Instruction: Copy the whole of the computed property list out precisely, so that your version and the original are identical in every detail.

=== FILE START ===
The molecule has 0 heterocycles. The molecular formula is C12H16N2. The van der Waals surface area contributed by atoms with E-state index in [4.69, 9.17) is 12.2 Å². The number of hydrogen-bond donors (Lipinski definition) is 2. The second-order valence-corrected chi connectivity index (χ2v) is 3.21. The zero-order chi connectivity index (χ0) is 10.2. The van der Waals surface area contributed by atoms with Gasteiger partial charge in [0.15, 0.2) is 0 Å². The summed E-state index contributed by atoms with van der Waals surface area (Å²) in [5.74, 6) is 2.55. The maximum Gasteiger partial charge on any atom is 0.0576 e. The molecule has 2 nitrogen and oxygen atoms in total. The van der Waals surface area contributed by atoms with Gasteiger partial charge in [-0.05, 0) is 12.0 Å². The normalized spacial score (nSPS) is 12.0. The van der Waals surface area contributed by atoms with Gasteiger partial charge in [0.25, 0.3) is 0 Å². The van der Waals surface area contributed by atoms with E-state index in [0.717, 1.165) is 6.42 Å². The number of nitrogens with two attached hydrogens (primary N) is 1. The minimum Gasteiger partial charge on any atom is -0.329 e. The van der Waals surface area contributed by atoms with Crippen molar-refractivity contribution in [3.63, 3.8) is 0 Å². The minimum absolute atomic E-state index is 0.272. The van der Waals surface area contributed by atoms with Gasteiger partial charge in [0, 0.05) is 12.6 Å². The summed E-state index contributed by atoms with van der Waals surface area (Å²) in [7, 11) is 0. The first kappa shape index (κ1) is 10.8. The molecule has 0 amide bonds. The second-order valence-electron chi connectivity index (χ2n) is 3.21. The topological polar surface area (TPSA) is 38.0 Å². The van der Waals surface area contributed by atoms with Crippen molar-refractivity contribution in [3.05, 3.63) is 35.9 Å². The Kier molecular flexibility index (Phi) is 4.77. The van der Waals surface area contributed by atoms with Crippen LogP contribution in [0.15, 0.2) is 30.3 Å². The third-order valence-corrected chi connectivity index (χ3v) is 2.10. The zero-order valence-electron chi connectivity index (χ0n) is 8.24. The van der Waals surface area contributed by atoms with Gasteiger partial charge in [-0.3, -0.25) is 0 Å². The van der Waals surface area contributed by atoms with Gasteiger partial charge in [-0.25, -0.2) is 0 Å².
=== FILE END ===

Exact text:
The molecule has 0 heterocycles. The molecular formula is C12H16N2. The van der Waals surface area contributed by atoms with E-state index in [4.69, 9.17) is 12.2 Å². The number of hydrogen-bond donors (Lipinski definition) is 2. The second-order valence-corrected chi connectivity index (χ2v) is 3.21. The zero-order chi connectivity index (χ0) is 10.2. The van der Waals surface area contributed by atoms with Gasteiger partial charge in [0.15, 0.2) is 0 Å². The summed E-state index contributed by atoms with van der Waals surface area (Å²) in [5.74, 6) is 2.55. The maximum Gasteiger partial charge on any atom is 0.0576 e. The molecule has 2 nitrogen and oxygen atoms in total. The van der Waals surface area contributed by atoms with Gasteiger partial charge in [-0.05, 0) is 12.0 Å². The normalized spacial score (nSPS) is 12.0. The van der Waals surface area contributed by atoms with Gasteiger partial charge in [0.25, 0.3) is 0 Å². The van der Waals surface area contributed by atoms with E-state index in [0.717, 1.165) is 6.42 Å². The number of nitrogens with two attached hydrogens (primary N) is 1. The minimum Gasteiger partial charge on any atom is -0.329 e. The van der Waals surface area contributed by atoms with Crippen molar-refractivity contribution in [3.63, 3.8) is 0 Å². The minimum absolute atomic E-state index is 0.272. The van der Waals surface area contributed by atoms with Gasteiger partial charge in [0, 0.05) is 12.6 Å². The summed E-state index contributed by atoms with van der Waals surface area (Å²) in [7, 11) is 0. The first kappa shape index (κ1) is 10.8. The molecule has 0 amide bonds. The second-order valence-electron chi connectivity index (χ2n) is 3.21. The topological polar surface area (TPSA) is 38.0 Å². The van der Waals surface area contributed by atoms with Crippen molar-refractivity contribution in [3.05, 3.63) is 35.9 Å². The Kier molecular flexibility index (Phi) is 4.77. The van der Waals surface area contributed by atoms with Crippen LogP contribution in [0.15, 0.2) is 30.3 Å². The third-order valence-corrected chi connectivity index (χ3v) is 2.10. The zero-order valence-electron chi connectivity index (χ0n) is 8.24. The van der Waals surface area contributed by atoms with Gasteiger partial charge in [-0.3, -0.25) is 0 Å². The van der Waals surface area contributed by atoms with Gasteiger partial charge in [-0.25, -0.2) is 0 Å².